Ad blockers could jeopardize $1 billion presidential campaign online-ad industry

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Online political advertising seems like a win-win proposition; an affordable way for campaigns to get the message out and a steady stream of revenue to keep websites and business.

And it is a lucrative proposition, too. Presidential contenders are expected to spend nearly $1 billion in online ad revenue for the 2016 cycle.

However, according to Zach Montellaro of the National Journal, the advent of ad blocking software – low-cost or, in some cases, free – puts the industry in jeopardy.

With campaigns, for online advertising to work, voters must see the ads. But if software prevents an audience from seeing them, the intended effect is lost.

That creates a challenge for both sides, Montellaro writes: how to get campaigns to pay for ad space when they know that users can block the ads at any time.

Matt DeLuca, vice president at Engage, a digital agency that produces and distributes ads, believes that ad-blocking software is something the industry should be concerned about.

“To just write it off, I think, is just negligent to the client,” he told the Journal.

The popularity of ad-blocking software makes it difficult to overlook. Adobe estimates the number of number ad-blocking software users at 45 million in just the United States. A report by the Reuters Institute for the Study of Journalism found that 47 percent of Internet users in America regularly apply ad-blocking software to eliminate ads. Around a third will “actively avoid sites where ads interfere with content.”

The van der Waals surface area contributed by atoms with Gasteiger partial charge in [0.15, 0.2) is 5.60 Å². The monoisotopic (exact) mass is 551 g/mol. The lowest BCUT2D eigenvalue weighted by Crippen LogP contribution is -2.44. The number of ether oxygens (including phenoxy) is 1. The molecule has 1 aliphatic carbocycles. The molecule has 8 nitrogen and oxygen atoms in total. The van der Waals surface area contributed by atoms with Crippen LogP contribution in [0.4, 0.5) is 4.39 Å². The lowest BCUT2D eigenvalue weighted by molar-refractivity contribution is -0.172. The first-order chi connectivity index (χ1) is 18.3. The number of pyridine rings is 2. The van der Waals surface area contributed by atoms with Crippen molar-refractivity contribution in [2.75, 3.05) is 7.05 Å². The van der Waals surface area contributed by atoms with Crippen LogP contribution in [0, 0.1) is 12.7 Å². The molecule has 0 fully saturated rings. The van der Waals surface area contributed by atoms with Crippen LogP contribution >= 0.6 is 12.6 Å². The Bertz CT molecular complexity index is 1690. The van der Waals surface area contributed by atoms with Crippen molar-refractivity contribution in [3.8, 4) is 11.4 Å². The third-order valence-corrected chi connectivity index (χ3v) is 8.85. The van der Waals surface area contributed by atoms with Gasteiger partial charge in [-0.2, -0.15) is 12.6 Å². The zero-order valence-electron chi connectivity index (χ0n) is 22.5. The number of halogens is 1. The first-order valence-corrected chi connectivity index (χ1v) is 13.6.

But the industry is not taking this lightly and has taken some steps to ensure the ads being paid for are actually viewed.

To start, Montellaro writes that the Media Rating Council, an industry coalition and the Interactive Advertising Bureau, an online advertiser trade association, or redefining standards of “viewable impressions” for website ads.

Viewable impressions for desktop ads are now considered “50 percent of {the ad’s] pixels viewable for a minimum of one second, with some allowances made for the size of the ad. For desktop video, the threshold is two seconds of visibility.

Next, verification services for such first-party systems as Google and Facebook, as well as third-party services like Nielsen, gauge what percentage of the ads are actually viewable.

“Al­most every single veri­fic­a­tion ser­vice will run in two ways,” DeLuca explains. The first is making sure both the page and the ad renders properly on a desktop or mobile device, with noth­ing in front of it or be­hind. Next is that they keep a list of which pub­lish­ers, IPs, com­puters, vendors, net­works, and any­one having problems with view­able ads.

The two-step verification process will allow advertisers to understand how much of their ads are actually viewable on the page, and which ones are being blocked by software, or by other means like hijacking malware. The services will then submit the information to an advertising network to make sure clients get the viewable impressions they pay for.

Avoiding ads is nothing new for consumers and advertisers. The Reuters Institute report says that nearly 30 percent of Americans simply ignore advertising, so blocking online ads may be new, but avoiding ads altogether is not. Regardless of the method used, people who do not want to look at ads will just avoid them – whether it is digital video recorders for television, or by throwing away junk mail.

Now, Internet advertisers can join the party, of those searching for new ways to get ads seen by more viewers.

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